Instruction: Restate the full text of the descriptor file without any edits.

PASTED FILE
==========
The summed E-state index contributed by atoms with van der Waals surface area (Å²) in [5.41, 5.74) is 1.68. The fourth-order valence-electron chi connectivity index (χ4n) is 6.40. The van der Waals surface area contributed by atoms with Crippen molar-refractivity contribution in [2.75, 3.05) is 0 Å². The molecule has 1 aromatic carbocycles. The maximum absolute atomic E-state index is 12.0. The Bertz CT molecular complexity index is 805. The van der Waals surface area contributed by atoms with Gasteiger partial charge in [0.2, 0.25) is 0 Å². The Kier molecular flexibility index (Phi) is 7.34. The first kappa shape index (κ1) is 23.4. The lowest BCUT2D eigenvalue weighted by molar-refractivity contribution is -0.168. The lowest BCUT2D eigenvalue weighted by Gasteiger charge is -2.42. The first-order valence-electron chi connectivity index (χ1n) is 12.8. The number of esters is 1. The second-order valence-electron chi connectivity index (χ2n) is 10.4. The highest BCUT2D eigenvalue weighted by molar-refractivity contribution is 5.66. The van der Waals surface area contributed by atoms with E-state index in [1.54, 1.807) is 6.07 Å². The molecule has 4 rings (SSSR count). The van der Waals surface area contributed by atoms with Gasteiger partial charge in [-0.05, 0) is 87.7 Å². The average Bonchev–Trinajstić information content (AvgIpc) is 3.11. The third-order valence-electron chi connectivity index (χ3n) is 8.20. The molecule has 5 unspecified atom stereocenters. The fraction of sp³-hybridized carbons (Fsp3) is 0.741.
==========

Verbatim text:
The summed E-state index contributed by atoms with van der Waals surface area (Å²) in [5.41, 5.74) is 1.68. The fourth-order valence-electron chi connectivity index (χ4n) is 6.40. The van der Waals surface area contributed by atoms with Crippen molar-refractivity contribution in [2.75, 3.05) is 0 Å². The molecule has 1 aromatic carbocycles. The maximum absolute atomic E-state index is 12.0. The Bertz CT molecular complexity index is 805. The van der Waals surface area contributed by atoms with Gasteiger partial charge in [0.2, 0.25) is 0 Å². The Kier molecular flexibility index (Phi) is 7.34. The first kappa shape index (κ1) is 23.4. The lowest BCUT2D eigenvalue weighted by molar-refractivity contribution is -0.168. The lowest BCUT2D eigenvalue weighted by Gasteiger charge is -2.42. The first-order valence-electron chi connectivity index (χ1n) is 12.8. The number of esters is 1. The second-order valence-electron chi connectivity index (χ2n) is 10.4. The highest BCUT2D eigenvalue weighted by molar-refractivity contribution is 5.66. The van der Waals surface area contributed by atoms with E-state index in [1.54, 1.807) is 6.07 Å². The molecule has 4 rings (SSSR count). The van der Waals surface area contributed by atoms with Gasteiger partial charge in [-0.05, 0) is 87.7 Å². The average Bonchev–Trinajstić information content (AvgIpc) is 3.11. The third-order valence-electron chi connectivity index (χ3n) is 8.20. The molecule has 5 unspecified atom stereocenters. The fraction of sp³-hybridized carbons (Fsp3) is 0.741.